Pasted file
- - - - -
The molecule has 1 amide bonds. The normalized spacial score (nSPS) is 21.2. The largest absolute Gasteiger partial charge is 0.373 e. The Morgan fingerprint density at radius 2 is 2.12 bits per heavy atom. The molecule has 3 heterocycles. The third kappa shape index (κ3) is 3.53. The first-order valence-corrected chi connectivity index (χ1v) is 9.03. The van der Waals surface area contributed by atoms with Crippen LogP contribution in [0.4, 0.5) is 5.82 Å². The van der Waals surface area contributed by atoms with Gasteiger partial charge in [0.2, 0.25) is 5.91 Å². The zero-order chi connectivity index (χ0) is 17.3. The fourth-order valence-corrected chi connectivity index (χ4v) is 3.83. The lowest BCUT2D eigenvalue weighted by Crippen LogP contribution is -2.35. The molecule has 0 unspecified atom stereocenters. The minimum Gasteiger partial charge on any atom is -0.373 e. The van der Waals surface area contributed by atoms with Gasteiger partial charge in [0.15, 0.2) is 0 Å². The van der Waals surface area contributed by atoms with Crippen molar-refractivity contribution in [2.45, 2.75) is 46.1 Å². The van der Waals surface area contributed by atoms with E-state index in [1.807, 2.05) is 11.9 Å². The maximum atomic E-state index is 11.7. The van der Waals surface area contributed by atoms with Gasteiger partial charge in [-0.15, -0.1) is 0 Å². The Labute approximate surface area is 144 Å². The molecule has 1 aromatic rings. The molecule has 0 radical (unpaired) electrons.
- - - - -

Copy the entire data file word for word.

The molecule has 1 amide bonds. The normalized spacial score (nSPS) is 21.2. The largest absolute Gasteiger partial charge is 0.373 e. The Morgan fingerprint density at radius 2 is 2.12 bits per heavy atom. The molecule has 3 heterocycles. The third kappa shape index (κ3) is 3.53. The first-order valence-corrected chi connectivity index (χ1v) is 9.03. The van der Waals surface area contributed by atoms with Crippen LogP contribution in [0.4, 0.5) is 5.82 Å². The van der Waals surface area contributed by atoms with Gasteiger partial charge in [0.2, 0.25) is 5.91 Å². The zero-order chi connectivity index (χ0) is 17.3. The fourth-order valence-corrected chi connectivity index (χ4v) is 3.83. The lowest BCUT2D eigenvalue weighted by Crippen LogP contribution is -2.35. The molecule has 0 unspecified atom stereocenters. The minimum Gasteiger partial charge on any atom is -0.373 e. The van der Waals surface area contributed by atoms with Gasteiger partial charge in [0.15, 0.2) is 0 Å². The van der Waals surface area contributed by atoms with Crippen molar-refractivity contribution in [2.45, 2.75) is 46.1 Å². The van der Waals surface area contributed by atoms with E-state index in [1.807, 2.05) is 11.9 Å². The maximum atomic E-state index is 11.7. The van der Waals surface area contributed by atoms with Gasteiger partial charge in [-0.15, -0.1) is 0 Å². The Labute approximate surface area is 144 Å². The molecule has 1 aromatic rings. The molecule has 0 radical (unpaired) electrons.